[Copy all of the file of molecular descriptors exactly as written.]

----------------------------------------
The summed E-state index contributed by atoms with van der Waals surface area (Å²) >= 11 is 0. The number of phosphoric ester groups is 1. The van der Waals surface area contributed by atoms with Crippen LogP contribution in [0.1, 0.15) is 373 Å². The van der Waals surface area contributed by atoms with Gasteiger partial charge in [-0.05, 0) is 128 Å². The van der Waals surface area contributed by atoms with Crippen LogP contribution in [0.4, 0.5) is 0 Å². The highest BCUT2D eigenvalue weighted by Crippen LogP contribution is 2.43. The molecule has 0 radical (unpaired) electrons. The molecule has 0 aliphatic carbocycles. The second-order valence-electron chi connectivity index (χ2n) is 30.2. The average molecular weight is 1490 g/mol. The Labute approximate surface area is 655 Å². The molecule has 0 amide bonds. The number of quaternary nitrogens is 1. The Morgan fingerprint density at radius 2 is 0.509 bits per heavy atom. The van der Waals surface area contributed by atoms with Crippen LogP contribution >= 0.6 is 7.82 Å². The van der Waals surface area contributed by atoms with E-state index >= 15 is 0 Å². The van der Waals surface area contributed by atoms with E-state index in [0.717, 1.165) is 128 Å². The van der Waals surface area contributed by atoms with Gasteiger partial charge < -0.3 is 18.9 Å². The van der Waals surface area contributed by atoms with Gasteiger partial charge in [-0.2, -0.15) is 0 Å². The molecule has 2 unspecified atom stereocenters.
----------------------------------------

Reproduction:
The summed E-state index contributed by atoms with van der Waals surface area (Å²) >= 11 is 0. The number of phosphoric ester groups is 1. The van der Waals surface area contributed by atoms with Crippen LogP contribution in [0.1, 0.15) is 373 Å². The van der Waals surface area contributed by atoms with Gasteiger partial charge in [-0.05, 0) is 128 Å². The van der Waals surface area contributed by atoms with Crippen LogP contribution in [0.4, 0.5) is 0 Å². The highest BCUT2D eigenvalue weighted by Crippen LogP contribution is 2.43. The molecule has 0 radical (unpaired) electrons. The molecule has 0 aliphatic carbocycles. The second-order valence-electron chi connectivity index (χ2n) is 30.2. The average molecular weight is 1490 g/mol. The Labute approximate surface area is 655 Å². The molecule has 0 amide bonds. The number of quaternary nitrogens is 1. The Morgan fingerprint density at radius 2 is 0.509 bits per heavy atom. The van der Waals surface area contributed by atoms with Crippen LogP contribution >= 0.6 is 7.82 Å². The van der Waals surface area contributed by atoms with E-state index >= 15 is 0 Å². The van der Waals surface area contributed by atoms with E-state index in [0.717, 1.165) is 128 Å². The van der Waals surface area contributed by atoms with Gasteiger partial charge < -0.3 is 18.9 Å². The van der Waals surface area contributed by atoms with Gasteiger partial charge in [-0.2, -0.15) is 0 Å². The molecule has 2 unspecified atom stereocenters.